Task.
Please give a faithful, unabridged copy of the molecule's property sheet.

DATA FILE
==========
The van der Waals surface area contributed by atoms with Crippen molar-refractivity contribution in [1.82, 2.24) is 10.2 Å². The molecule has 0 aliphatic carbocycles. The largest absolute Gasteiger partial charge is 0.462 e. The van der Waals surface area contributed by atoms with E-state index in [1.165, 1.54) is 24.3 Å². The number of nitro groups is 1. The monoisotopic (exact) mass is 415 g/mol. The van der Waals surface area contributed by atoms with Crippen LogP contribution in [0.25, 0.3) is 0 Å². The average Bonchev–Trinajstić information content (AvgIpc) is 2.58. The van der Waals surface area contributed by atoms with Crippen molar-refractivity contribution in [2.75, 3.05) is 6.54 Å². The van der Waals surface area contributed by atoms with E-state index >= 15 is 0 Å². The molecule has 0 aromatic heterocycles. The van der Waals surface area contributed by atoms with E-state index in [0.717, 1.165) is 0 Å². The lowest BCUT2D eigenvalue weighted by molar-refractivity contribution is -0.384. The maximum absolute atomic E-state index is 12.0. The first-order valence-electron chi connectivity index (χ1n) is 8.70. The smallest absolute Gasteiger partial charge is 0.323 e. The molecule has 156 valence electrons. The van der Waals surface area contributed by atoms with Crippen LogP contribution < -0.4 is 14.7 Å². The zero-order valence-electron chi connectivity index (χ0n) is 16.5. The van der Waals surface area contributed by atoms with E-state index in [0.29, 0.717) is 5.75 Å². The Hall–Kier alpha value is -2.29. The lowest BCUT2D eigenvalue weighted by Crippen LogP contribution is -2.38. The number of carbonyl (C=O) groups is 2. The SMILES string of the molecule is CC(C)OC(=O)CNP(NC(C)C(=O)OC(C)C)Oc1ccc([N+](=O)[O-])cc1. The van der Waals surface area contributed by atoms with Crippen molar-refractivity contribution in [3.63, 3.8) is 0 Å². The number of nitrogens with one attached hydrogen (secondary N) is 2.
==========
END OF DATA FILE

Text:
The van der Waals surface area contributed by atoms with Crippen molar-refractivity contribution in [1.82, 2.24) is 10.2 Å². The molecule has 0 aliphatic carbocycles. The largest absolute Gasteiger partial charge is 0.462 e. The van der Waals surface area contributed by atoms with E-state index in [1.165, 1.54) is 24.3 Å². The number of nitro groups is 1. The monoisotopic (exact) mass is 415 g/mol. The van der Waals surface area contributed by atoms with Crippen LogP contribution in [0.25, 0.3) is 0 Å². The average Bonchev–Trinajstić information content (AvgIpc) is 2.58. The van der Waals surface area contributed by atoms with Crippen molar-refractivity contribution in [2.75, 3.05) is 6.54 Å². The van der Waals surface area contributed by atoms with E-state index >= 15 is 0 Å². The molecule has 0 aromatic heterocycles. The van der Waals surface area contributed by atoms with E-state index in [0.717, 1.165) is 0 Å². The lowest BCUT2D eigenvalue weighted by molar-refractivity contribution is -0.384. The maximum absolute atomic E-state index is 12.0. The first-order valence-electron chi connectivity index (χ1n) is 8.70. The smallest absolute Gasteiger partial charge is 0.323 e. The molecule has 156 valence electrons. The van der Waals surface area contributed by atoms with Crippen LogP contribution < -0.4 is 14.7 Å². The zero-order valence-electron chi connectivity index (χ0n) is 16.5. The van der Waals surface area contributed by atoms with E-state index in [0.29, 0.717) is 5.75 Å². The Hall–Kier alpha value is -2.29. The lowest BCUT2D eigenvalue weighted by Crippen LogP contribution is -2.38. The number of carbonyl (C=O) groups is 2. The SMILES string of the molecule is CC(C)OC(=O)CNP(NC(C)C(=O)OC(C)C)Oc1ccc([N+](=O)[O-])cc1. The van der Waals surface area contributed by atoms with Crippen molar-refractivity contribution in [3.63, 3.8) is 0 Å². The number of nitrogens with one attached hydrogen (secondary N) is 2.